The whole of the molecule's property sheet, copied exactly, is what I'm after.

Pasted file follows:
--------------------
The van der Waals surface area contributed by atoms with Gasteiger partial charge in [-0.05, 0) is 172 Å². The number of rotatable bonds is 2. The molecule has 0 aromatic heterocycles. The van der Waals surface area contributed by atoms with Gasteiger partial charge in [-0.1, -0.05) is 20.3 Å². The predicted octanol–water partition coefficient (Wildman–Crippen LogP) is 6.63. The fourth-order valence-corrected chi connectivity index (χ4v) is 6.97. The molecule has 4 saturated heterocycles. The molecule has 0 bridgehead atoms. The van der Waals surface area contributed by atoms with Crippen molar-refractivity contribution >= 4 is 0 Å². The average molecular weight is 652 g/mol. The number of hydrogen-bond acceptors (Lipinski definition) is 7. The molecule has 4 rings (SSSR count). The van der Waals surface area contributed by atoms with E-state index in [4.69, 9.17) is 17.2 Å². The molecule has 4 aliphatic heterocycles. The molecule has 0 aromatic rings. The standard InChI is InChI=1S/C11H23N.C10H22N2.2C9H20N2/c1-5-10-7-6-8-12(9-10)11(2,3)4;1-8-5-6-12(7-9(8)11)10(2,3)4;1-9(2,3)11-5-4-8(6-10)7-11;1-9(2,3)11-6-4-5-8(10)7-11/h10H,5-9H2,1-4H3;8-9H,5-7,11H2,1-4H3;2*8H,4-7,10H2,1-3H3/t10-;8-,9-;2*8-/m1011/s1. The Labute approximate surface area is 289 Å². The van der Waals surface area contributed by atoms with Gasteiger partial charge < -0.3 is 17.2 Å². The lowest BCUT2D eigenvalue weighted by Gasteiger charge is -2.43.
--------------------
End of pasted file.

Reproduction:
The van der Waals surface area contributed by atoms with Gasteiger partial charge in [-0.05, 0) is 172 Å². The number of rotatable bonds is 2. The molecule has 0 aromatic heterocycles. The van der Waals surface area contributed by atoms with Gasteiger partial charge in [-0.1, -0.05) is 20.3 Å². The predicted octanol–water partition coefficient (Wildman–Crippen LogP) is 6.63. The fourth-order valence-corrected chi connectivity index (χ4v) is 6.97. The molecule has 4 saturated heterocycles. The molecule has 0 bridgehead atoms. The van der Waals surface area contributed by atoms with Crippen molar-refractivity contribution >= 4 is 0 Å². The average molecular weight is 652 g/mol. The number of hydrogen-bond acceptors (Lipinski definition) is 7. The molecule has 4 rings (SSSR count). The van der Waals surface area contributed by atoms with E-state index in [4.69, 9.17) is 17.2 Å². The molecule has 4 aliphatic heterocycles. The molecule has 0 aromatic rings. The standard InChI is InChI=1S/C11H23N.C10H22N2.2C9H20N2/c1-5-10-7-6-8-12(9-10)11(2,3)4;1-8-5-6-12(7-9(8)11)10(2,3)4;1-9(2,3)11-5-4-8(6-10)7-11;1-9(2,3)11-6-4-5-8(10)7-11/h10H,5-9H2,1-4H3;8-9H,5-7,11H2,1-4H3;2*8H,4-7,10H2,1-3H3/t10-;8-,9-;2*8-/m1011/s1. The Labute approximate surface area is 289 Å². The van der Waals surface area contributed by atoms with Gasteiger partial charge < -0.3 is 17.2 Å². The lowest BCUT2D eigenvalue weighted by Gasteiger charge is -2.43.